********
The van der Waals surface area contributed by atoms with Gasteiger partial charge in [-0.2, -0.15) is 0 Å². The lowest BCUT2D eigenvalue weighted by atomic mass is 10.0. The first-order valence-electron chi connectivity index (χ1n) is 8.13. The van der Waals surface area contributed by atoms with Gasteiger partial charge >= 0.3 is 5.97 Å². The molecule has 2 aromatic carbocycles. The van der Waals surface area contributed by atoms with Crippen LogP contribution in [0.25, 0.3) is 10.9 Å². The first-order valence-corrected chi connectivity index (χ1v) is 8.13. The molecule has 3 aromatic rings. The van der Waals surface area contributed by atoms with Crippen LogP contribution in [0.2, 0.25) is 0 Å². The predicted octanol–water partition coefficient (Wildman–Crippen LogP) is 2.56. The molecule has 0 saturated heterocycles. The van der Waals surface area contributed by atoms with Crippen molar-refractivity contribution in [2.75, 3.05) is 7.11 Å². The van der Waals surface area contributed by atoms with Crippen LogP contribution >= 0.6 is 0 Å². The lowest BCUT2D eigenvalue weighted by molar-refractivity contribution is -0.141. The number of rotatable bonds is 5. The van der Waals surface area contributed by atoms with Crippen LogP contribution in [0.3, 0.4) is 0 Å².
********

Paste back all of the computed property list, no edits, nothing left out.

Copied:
The van der Waals surface area contributed by atoms with Gasteiger partial charge in [-0.2, -0.15) is 0 Å². The lowest BCUT2D eigenvalue weighted by atomic mass is 10.0. The first-order valence-electron chi connectivity index (χ1n) is 8.13. The van der Waals surface area contributed by atoms with Gasteiger partial charge >= 0.3 is 5.97 Å². The molecule has 2 aromatic carbocycles. The van der Waals surface area contributed by atoms with Crippen LogP contribution in [0.25, 0.3) is 10.9 Å². The first-order valence-corrected chi connectivity index (χ1v) is 8.13. The molecule has 3 aromatic rings. The van der Waals surface area contributed by atoms with Crippen LogP contribution in [0.2, 0.25) is 0 Å². The predicted octanol–water partition coefficient (Wildman–Crippen LogP) is 2.56. The molecule has 0 saturated heterocycles. The van der Waals surface area contributed by atoms with Crippen molar-refractivity contribution in [2.75, 3.05) is 7.11 Å². The van der Waals surface area contributed by atoms with Crippen LogP contribution >= 0.6 is 0 Å². The lowest BCUT2D eigenvalue weighted by molar-refractivity contribution is -0.141. The number of rotatable bonds is 5. The van der Waals surface area contributed by atoms with Crippen LogP contribution in [0.3, 0.4) is 0 Å².